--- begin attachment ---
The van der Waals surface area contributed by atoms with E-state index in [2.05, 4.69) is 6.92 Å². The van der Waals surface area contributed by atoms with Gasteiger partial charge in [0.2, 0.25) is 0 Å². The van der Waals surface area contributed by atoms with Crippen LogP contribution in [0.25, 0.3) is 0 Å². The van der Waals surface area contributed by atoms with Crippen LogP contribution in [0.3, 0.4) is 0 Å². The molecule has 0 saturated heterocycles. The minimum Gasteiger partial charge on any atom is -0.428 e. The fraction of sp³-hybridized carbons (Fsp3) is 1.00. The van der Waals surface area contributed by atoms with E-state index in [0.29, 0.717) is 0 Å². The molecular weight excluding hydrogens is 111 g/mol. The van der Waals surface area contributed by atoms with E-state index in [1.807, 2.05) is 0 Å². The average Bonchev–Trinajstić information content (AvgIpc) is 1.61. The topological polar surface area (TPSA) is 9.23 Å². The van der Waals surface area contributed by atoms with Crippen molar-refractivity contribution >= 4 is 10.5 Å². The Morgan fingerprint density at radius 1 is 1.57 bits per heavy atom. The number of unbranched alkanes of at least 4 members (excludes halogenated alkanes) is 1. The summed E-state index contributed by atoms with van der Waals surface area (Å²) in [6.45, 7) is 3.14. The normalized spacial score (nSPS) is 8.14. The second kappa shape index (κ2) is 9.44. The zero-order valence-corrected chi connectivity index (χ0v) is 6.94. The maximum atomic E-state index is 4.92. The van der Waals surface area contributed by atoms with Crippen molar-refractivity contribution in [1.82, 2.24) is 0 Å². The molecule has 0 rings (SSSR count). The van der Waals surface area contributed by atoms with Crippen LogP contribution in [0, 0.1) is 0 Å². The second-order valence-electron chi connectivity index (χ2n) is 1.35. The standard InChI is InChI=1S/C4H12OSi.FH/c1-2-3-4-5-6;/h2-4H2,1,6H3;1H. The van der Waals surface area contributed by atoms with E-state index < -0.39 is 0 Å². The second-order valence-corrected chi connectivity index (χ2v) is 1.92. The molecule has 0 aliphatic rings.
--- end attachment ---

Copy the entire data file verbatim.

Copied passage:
The van der Waals surface area contributed by atoms with E-state index in [2.05, 4.69) is 6.92 Å². The van der Waals surface area contributed by atoms with Gasteiger partial charge in [0.2, 0.25) is 0 Å². The van der Waals surface area contributed by atoms with Crippen LogP contribution in [0.25, 0.3) is 0 Å². The van der Waals surface area contributed by atoms with Crippen LogP contribution in [0.3, 0.4) is 0 Å². The molecule has 0 saturated heterocycles. The minimum Gasteiger partial charge on any atom is -0.428 e. The fraction of sp³-hybridized carbons (Fsp3) is 1.00. The van der Waals surface area contributed by atoms with E-state index in [0.29, 0.717) is 0 Å². The molecular weight excluding hydrogens is 111 g/mol. The van der Waals surface area contributed by atoms with E-state index in [1.807, 2.05) is 0 Å². The average Bonchev–Trinajstić information content (AvgIpc) is 1.61. The topological polar surface area (TPSA) is 9.23 Å². The van der Waals surface area contributed by atoms with Crippen molar-refractivity contribution >= 4 is 10.5 Å². The Morgan fingerprint density at radius 1 is 1.57 bits per heavy atom. The number of unbranched alkanes of at least 4 members (excludes halogenated alkanes) is 1. The summed E-state index contributed by atoms with van der Waals surface area (Å²) in [6.45, 7) is 3.14. The normalized spacial score (nSPS) is 8.14. The second kappa shape index (κ2) is 9.44. The zero-order valence-corrected chi connectivity index (χ0v) is 6.94. The maximum atomic E-state index is 4.92. The van der Waals surface area contributed by atoms with Crippen molar-refractivity contribution in [1.82, 2.24) is 0 Å². The molecule has 0 rings (SSSR count). The van der Waals surface area contributed by atoms with Crippen LogP contribution in [0, 0.1) is 0 Å². The second-order valence-electron chi connectivity index (χ2n) is 1.35. The standard InChI is InChI=1S/C4H12OSi.FH/c1-2-3-4-5-6;/h2-4H2,1,6H3;1H. The van der Waals surface area contributed by atoms with E-state index < -0.39 is 0 Å². The second-order valence-corrected chi connectivity index (χ2v) is 1.92. The molecule has 0 aliphatic rings.